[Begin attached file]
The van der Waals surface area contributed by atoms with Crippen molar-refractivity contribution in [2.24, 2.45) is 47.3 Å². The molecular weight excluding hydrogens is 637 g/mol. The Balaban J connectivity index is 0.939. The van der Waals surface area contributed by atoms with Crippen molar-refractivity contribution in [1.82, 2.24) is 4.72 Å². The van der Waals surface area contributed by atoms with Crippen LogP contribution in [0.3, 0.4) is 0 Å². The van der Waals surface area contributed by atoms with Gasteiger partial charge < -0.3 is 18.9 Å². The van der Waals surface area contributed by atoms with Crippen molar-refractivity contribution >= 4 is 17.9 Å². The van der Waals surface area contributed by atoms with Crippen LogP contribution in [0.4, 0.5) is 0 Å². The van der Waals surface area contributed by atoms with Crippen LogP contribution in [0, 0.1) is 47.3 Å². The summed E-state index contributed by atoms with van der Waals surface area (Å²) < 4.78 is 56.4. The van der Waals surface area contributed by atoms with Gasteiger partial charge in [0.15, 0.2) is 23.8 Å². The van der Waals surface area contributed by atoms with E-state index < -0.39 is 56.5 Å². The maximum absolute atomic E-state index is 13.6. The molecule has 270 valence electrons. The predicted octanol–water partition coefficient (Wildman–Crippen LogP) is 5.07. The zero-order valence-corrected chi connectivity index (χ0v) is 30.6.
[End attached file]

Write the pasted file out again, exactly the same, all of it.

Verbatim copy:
The van der Waals surface area contributed by atoms with Crippen molar-refractivity contribution in [2.24, 2.45) is 47.3 Å². The molecular weight excluding hydrogens is 637 g/mol. The Balaban J connectivity index is 0.939. The van der Waals surface area contributed by atoms with Crippen molar-refractivity contribution in [1.82, 2.24) is 4.72 Å². The van der Waals surface area contributed by atoms with Crippen LogP contribution in [0.3, 0.4) is 0 Å². The van der Waals surface area contributed by atoms with Gasteiger partial charge < -0.3 is 18.9 Å². The van der Waals surface area contributed by atoms with Crippen molar-refractivity contribution >= 4 is 17.9 Å². The van der Waals surface area contributed by atoms with Crippen LogP contribution in [0.4, 0.5) is 0 Å². The van der Waals surface area contributed by atoms with Crippen LogP contribution in [0, 0.1) is 47.3 Å². The summed E-state index contributed by atoms with van der Waals surface area (Å²) < 4.78 is 56.4. The van der Waals surface area contributed by atoms with Gasteiger partial charge in [0.15, 0.2) is 23.8 Å². The van der Waals surface area contributed by atoms with E-state index < -0.39 is 56.5 Å². The maximum absolute atomic E-state index is 13.6. The molecule has 270 valence electrons. The predicted octanol–water partition coefficient (Wildman–Crippen LogP) is 5.07. The zero-order valence-corrected chi connectivity index (χ0v) is 30.6.